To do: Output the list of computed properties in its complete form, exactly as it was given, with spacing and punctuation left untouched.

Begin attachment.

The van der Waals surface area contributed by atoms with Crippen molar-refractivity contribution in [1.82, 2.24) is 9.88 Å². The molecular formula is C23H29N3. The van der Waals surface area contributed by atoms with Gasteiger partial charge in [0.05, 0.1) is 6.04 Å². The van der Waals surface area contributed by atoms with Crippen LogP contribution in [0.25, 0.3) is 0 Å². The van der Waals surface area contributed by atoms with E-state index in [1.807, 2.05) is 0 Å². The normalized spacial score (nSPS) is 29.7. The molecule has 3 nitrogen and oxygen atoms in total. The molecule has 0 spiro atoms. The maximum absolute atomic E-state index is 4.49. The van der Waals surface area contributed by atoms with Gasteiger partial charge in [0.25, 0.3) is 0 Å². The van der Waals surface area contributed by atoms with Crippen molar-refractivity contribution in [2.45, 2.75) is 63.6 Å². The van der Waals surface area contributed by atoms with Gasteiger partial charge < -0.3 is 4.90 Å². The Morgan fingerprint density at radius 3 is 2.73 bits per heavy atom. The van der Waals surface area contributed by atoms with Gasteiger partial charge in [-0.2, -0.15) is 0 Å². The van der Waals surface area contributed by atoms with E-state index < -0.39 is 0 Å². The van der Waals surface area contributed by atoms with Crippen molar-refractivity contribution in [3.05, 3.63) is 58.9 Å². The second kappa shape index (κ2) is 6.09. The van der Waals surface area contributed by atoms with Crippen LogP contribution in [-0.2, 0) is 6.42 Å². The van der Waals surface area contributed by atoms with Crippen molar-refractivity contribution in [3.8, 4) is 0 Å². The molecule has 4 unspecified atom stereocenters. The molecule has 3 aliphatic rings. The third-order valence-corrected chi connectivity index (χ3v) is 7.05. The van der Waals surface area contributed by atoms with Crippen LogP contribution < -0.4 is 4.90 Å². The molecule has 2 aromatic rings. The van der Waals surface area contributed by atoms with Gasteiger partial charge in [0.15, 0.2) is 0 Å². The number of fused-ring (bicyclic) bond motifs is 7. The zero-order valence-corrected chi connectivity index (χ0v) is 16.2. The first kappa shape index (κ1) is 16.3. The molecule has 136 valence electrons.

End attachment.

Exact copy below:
The van der Waals surface area contributed by atoms with Crippen molar-refractivity contribution in [1.82, 2.24) is 9.88 Å². The molecular formula is C23H29N3. The van der Waals surface area contributed by atoms with Gasteiger partial charge in [0.05, 0.1) is 6.04 Å². The van der Waals surface area contributed by atoms with Crippen LogP contribution in [0.25, 0.3) is 0 Å². The van der Waals surface area contributed by atoms with E-state index in [1.807, 2.05) is 0 Å². The normalized spacial score (nSPS) is 29.7. The molecule has 3 nitrogen and oxygen atoms in total. The molecule has 0 spiro atoms. The maximum absolute atomic E-state index is 4.49. The van der Waals surface area contributed by atoms with Gasteiger partial charge in [0.25, 0.3) is 0 Å². The van der Waals surface area contributed by atoms with Crippen molar-refractivity contribution in [2.45, 2.75) is 63.6 Å². The van der Waals surface area contributed by atoms with Gasteiger partial charge < -0.3 is 4.90 Å². The Morgan fingerprint density at radius 3 is 2.73 bits per heavy atom. The van der Waals surface area contributed by atoms with Gasteiger partial charge in [-0.2, -0.15) is 0 Å². The van der Waals surface area contributed by atoms with E-state index < -0.39 is 0 Å². The van der Waals surface area contributed by atoms with Crippen molar-refractivity contribution in [3.05, 3.63) is 58.9 Å². The second kappa shape index (κ2) is 6.09. The van der Waals surface area contributed by atoms with Crippen LogP contribution in [-0.2, 0) is 6.42 Å². The van der Waals surface area contributed by atoms with Crippen molar-refractivity contribution in [3.8, 4) is 0 Å². The molecule has 4 unspecified atom stereocenters. The molecule has 3 aliphatic rings. The third-order valence-corrected chi connectivity index (χ3v) is 7.05. The van der Waals surface area contributed by atoms with Crippen LogP contribution < -0.4 is 4.90 Å². The molecule has 2 aromatic rings. The van der Waals surface area contributed by atoms with Gasteiger partial charge in [0.15, 0.2) is 0 Å². The number of fused-ring (bicyclic) bond motifs is 7. The zero-order valence-corrected chi connectivity index (χ0v) is 16.2. The first kappa shape index (κ1) is 16.3. The molecule has 136 valence electrons.